We’re extending the conversation on higher education in America with the man who gave just that august title to his own fresh take on a troubled subject. Derek Bok is the only two-time president of Harvard University, which is to say he has twice reinvented the management of the oldest, richest, maybe the best university in the country. First time was 1971 during the Vietnam War campus uprisings. Second time, 35 years later, Derek Bok was asked back in 2006 after Lawrence Summers was ushered out of the job early. So he’s a qualified fixer of the university system; at the same time he personifies the high Ivy Establishment, the very top of heap.
He doesn’t blush about the quarter-million dollar price-tag on a Harvard BA. And he resists my bleating about student debt. The national average is under $30,000, he notes. Those infamous 6-figure loan burdens are are “outliers” and “self-inflicted wounds,” he says, given the amount of available financial aid and alternative schools and programs. Bok says the economic bonus for completing a degree is at historic highs in this country, but he sounds disturbed by that, too — by the fixation on high costs and big career payoffs.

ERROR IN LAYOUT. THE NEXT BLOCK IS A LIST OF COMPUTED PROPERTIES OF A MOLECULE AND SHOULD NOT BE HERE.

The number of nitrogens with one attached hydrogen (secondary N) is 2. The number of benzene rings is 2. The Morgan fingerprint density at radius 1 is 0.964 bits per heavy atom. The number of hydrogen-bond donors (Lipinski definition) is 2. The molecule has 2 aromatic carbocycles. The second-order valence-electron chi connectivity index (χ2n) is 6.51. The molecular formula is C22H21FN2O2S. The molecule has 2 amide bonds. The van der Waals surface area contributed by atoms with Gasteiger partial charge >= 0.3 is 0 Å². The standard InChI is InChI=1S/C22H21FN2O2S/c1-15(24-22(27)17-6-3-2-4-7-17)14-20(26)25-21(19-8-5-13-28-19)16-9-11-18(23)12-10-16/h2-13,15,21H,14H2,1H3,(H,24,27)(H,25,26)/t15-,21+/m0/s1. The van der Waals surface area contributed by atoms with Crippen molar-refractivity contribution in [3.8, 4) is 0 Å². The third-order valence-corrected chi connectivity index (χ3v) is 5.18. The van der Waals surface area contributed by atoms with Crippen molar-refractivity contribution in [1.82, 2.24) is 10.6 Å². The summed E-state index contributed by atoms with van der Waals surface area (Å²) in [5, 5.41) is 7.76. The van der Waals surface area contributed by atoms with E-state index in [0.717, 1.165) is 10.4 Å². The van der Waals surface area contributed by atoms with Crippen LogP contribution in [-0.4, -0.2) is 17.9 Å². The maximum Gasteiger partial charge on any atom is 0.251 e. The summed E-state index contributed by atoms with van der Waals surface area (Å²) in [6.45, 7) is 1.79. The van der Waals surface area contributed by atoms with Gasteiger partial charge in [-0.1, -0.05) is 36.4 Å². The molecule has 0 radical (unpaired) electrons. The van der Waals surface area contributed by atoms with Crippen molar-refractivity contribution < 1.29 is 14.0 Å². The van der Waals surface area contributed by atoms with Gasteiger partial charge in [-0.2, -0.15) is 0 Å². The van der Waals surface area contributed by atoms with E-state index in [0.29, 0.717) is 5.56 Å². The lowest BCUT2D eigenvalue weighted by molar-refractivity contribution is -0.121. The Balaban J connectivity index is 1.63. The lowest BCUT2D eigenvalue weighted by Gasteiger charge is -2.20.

Not for past loans but for the future, Derek Bok would like to make college debts “income contingent,” that is, sharply discounted for people who don’t seek (or find) big salaries for their work – in teaching, say. I found him disarmingly candid on a trend as worrisome as the money issues. Students on American campuses are not studying nearly as much as they used to; they’re not learning as much either! So says the honorary chairman of the board, Derek Bok, with a Cambridge view of Boston and the rebuilding of the Longfellow Bridge over the Charles River.